I've been reading a book over the last few months called Wqatching the English by Kate Fox, and English anthropologist. It's been both insightful and frustrating - seeing both the best and worst of English culture, and seeing which parts I've left behind and what has stayed with me - a maddening mix of both the good and the bad.
The Church of England, though, is reserved for the end, almost an afterthought or epilogue in itself. Her observations, culled from observing all manner of English people, ring so true it's startling. They come down to these three passages:
I’ve called this chapter Rites of Passage, rather than Religion, because religion as such is largely irrelevant to the lives of most English people nowadays, but the rituals to which Church of England vicars irreverently refer as ‘hatchings, matchings and dispatchings’, and other less momentous transitions, are still important. Most honest Anglican clerics will readily admit that the rites de passage of marriage, death, and to a lesser extent birth, are now their only point of contact with the majority of their parishioners. Some of us might attend a service at Christmas, and an even smaller number at Easter, but for most, church attendance is limited to weddings, funerals, and perhaps christenings.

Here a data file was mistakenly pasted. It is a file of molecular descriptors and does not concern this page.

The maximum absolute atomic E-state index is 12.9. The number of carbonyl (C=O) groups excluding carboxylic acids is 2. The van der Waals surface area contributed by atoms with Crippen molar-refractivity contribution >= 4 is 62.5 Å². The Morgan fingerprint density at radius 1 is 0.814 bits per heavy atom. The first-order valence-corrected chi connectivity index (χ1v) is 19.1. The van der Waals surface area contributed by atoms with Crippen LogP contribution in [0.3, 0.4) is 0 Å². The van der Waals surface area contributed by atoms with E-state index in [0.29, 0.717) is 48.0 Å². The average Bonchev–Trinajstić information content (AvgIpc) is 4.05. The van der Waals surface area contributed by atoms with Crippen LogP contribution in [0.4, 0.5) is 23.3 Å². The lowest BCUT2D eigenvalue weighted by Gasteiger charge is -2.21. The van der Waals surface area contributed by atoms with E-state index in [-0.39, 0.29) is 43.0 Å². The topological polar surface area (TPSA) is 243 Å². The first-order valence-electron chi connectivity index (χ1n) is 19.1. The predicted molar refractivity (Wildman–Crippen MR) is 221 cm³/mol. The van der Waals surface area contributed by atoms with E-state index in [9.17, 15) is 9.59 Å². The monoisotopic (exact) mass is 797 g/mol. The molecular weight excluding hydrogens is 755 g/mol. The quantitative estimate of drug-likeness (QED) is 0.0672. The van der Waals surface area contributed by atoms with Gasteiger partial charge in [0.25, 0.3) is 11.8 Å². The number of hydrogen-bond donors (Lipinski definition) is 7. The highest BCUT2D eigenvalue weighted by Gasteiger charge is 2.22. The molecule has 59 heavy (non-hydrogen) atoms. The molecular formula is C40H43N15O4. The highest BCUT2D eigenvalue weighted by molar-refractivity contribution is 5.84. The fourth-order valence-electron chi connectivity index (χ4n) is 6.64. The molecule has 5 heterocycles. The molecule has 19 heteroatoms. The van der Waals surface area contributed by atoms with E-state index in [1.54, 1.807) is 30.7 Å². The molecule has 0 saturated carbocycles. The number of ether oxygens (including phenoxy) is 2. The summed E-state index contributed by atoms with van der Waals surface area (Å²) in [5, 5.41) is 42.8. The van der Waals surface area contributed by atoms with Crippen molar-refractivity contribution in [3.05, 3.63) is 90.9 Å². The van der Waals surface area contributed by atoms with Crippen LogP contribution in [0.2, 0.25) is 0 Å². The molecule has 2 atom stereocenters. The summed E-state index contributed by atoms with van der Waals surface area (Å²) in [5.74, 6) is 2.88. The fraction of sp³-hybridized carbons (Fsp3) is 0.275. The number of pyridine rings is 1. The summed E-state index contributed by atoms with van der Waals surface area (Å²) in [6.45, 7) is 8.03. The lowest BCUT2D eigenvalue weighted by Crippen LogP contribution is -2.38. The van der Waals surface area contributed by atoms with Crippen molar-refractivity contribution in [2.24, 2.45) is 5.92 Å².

Fox, Kate (2008). Watching the English: The Hidden Rules of English Behaviour (p. 353). Nicholas Brealey Publishing. Kindle Edition.
In any case, the Church of England is the least religious church on Earth. It is notoriously woolly-minded, tolerant to a fault and amiably non-prescriptive. To put yourself down as ‘C of E’ (we prefer to use this abbreviation whenever possible, in speech as well as on forms, as the word ‘church’ sounds a bit religious, and ‘England’ might seem a bit patriotic) on a census or application form, as is customary, does not imply any religious observance or beliefs whatsoever – not even a belief in the existence of God. Alan Bennett once observed, in a speech to the Prayer Book Society, that in the Anglican Church ‘whether or not one believes in God tends to be sidestepped. It’s not quite in good taste. Someone said that the Church of England is so constituted that its members can really believe anything at all, but of course almost none of them do’.
ibid (p. 354).
It is hard to find anyone who takes the Church of England seriously – even among its own ranks. In 1991, the then Archbishop of Canterbury, Dr George Carey, said: ‘I see it as an elderly lady, who mutters away to herself in a corner, ignored most of the time’. And this typically Eeyorish comment was in an interview immediately following his appointment to the most exalted position in this Church. If the Archbishop of Canterbury himself likens his church to an irrelevant senile old biddy, it is hardly surprising that the rest of us feel free to ignore it. Sure enough, in a sermon almost a decade later, he bemoaned the fact that ‘A tacit atheism prevails’. Well, really – what did he expect?
ibid (p. 354).
All of which makes me wonder why anyone cares about whether or not one is affiliated with the organization on the personal or corporate level.